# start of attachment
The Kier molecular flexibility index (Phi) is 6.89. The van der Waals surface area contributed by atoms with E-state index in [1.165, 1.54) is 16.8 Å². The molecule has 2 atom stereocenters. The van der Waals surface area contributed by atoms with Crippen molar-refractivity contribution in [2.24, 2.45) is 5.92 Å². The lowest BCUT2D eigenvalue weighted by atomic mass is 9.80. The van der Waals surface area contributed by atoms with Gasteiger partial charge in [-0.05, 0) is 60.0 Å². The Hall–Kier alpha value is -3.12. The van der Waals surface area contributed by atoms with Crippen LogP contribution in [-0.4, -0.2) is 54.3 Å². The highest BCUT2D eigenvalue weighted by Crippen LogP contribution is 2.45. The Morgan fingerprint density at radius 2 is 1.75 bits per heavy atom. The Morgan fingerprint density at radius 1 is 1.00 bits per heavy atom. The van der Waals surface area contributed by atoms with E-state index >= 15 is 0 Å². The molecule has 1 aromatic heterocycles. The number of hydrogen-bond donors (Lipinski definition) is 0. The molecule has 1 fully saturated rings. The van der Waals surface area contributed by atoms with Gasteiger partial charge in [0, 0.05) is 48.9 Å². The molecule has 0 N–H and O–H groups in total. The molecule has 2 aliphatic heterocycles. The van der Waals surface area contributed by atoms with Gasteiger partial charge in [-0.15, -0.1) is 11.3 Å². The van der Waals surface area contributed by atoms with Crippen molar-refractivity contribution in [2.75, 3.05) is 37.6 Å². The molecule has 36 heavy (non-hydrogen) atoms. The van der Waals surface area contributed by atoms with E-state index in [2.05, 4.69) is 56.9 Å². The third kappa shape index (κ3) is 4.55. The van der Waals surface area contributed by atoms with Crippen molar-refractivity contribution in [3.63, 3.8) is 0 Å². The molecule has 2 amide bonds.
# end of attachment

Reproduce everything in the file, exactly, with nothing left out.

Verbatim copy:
The Kier molecular flexibility index (Phi) is 6.89. The van der Waals surface area contributed by atoms with E-state index in [1.165, 1.54) is 16.8 Å². The molecule has 2 atom stereocenters. The van der Waals surface area contributed by atoms with Crippen molar-refractivity contribution in [2.24, 2.45) is 5.92 Å². The lowest BCUT2D eigenvalue weighted by atomic mass is 9.80. The van der Waals surface area contributed by atoms with Gasteiger partial charge in [-0.05, 0) is 60.0 Å². The Hall–Kier alpha value is -3.12. The van der Waals surface area contributed by atoms with Crippen LogP contribution in [-0.4, -0.2) is 54.3 Å². The highest BCUT2D eigenvalue weighted by Crippen LogP contribution is 2.45. The Morgan fingerprint density at radius 2 is 1.75 bits per heavy atom. The Morgan fingerprint density at radius 1 is 1.00 bits per heavy atom. The van der Waals surface area contributed by atoms with E-state index >= 15 is 0 Å². The molecule has 1 aromatic heterocycles. The number of hydrogen-bond donors (Lipinski definition) is 0. The molecule has 1 fully saturated rings. The van der Waals surface area contributed by atoms with Gasteiger partial charge in [0, 0.05) is 48.9 Å². The molecule has 0 N–H and O–H groups in total. The molecule has 2 aliphatic heterocycles. The van der Waals surface area contributed by atoms with Gasteiger partial charge in [-0.15, -0.1) is 11.3 Å². The van der Waals surface area contributed by atoms with Crippen molar-refractivity contribution in [2.75, 3.05) is 37.6 Å². The molecule has 36 heavy (non-hydrogen) atoms. The van der Waals surface area contributed by atoms with E-state index in [2.05, 4.69) is 56.9 Å². The third kappa shape index (κ3) is 4.55. The van der Waals surface area contributed by atoms with Crippen molar-refractivity contribution in [3.63, 3.8) is 0 Å². The molecule has 2 amide bonds.